By default MSBuild comes with a lot of standard tasks like EXEC (for executing a command). You can also write your own MSBuild extensions (tasks, etc.), however there are some great extensions out there already. As I stated earlier, the web deployment projects come with their own set of MSBuild extensions that provide very basic functionality for deploying a web site. Another great resource is the msbuildtasks project over at Tigris.org, an open-source project that expands MSBuild even farther with a large number of tasks for working with VSS and Subversion, manipulating IIS, interacting with SQL Server, running external tools like FXCop and even compressing Java files. The tasks that I tried worked very well with a few caveats:
- Some of the tasks only work on IIS 6.0 right now. Since most deployment environments are Windows Server 2003 running IIS 6.0 and you can't get a production version of IIS 7.0 yet, this is fine but it can complicate things if your development machine is using IIS 7.0 (I'm looking at you, Vista).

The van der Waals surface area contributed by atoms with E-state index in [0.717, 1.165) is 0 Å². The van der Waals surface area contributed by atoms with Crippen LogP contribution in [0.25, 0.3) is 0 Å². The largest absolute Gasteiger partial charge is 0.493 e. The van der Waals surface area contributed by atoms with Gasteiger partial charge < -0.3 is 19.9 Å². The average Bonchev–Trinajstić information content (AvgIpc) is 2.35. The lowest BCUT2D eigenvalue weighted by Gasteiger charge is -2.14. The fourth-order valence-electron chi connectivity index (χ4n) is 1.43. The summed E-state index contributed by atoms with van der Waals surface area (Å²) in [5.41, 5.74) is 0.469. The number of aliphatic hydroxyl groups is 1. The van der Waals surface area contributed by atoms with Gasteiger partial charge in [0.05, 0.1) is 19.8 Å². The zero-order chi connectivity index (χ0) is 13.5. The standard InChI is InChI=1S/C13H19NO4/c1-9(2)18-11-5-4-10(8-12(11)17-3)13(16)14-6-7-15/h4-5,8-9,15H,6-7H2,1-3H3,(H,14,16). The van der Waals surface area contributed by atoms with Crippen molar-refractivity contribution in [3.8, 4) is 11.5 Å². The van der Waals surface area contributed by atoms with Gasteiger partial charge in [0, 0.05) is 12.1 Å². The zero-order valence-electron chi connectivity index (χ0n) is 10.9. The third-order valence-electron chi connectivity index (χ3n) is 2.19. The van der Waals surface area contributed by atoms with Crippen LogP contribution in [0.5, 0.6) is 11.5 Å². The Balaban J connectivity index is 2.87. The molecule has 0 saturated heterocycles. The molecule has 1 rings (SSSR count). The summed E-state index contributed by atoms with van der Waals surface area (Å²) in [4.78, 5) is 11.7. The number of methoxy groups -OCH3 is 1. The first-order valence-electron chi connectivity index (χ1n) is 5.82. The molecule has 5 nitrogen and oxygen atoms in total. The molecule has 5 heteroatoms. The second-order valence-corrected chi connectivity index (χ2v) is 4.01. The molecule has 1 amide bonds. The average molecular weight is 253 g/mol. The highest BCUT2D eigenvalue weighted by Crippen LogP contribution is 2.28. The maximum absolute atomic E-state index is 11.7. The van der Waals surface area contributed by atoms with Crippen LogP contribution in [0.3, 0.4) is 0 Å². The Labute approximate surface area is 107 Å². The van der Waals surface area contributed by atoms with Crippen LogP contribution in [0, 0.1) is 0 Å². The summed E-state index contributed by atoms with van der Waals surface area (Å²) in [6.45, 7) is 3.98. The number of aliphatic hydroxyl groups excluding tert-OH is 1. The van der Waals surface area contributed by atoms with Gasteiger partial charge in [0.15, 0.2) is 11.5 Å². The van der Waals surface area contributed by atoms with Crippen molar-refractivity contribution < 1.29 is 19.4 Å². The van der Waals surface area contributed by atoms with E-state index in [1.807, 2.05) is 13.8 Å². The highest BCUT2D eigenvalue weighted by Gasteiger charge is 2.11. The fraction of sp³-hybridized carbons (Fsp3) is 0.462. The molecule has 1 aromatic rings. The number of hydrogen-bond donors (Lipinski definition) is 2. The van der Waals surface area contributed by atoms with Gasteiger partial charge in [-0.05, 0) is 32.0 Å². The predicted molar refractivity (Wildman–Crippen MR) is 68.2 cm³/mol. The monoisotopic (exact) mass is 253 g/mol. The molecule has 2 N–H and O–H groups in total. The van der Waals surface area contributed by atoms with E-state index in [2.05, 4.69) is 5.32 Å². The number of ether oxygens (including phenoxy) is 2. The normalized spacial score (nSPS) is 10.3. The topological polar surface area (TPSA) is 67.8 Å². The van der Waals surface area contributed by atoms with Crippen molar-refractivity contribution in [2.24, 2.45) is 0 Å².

- The msbuildtasks documentation is seriously lacking. Searching the Internet for information about one task I was trying to use turned up a total of 7 results. 3 of those were from the Tigris.org source code. I think the rest were in Chinese. Ouch.
Using the msbuildtasks extensions will require a bit of trial and error but the end result is definitely worth it. The project is a great step down the right path.
If you get this deep into your build and deployment process, you will probably also need some good command line references. Some good sources of information I used:
I'm actually pretty impressed with the results I've seen using MSBuild. The tasks are relatively straight-forward, the logging is great (TIP: switch the output setting to Detailed under Options > Performance & Build > Build in VS2005), and the build process seems as fast or faster than building MSIs. With the burgeoning community support, it could definitely be a very robust build tool. Good luck.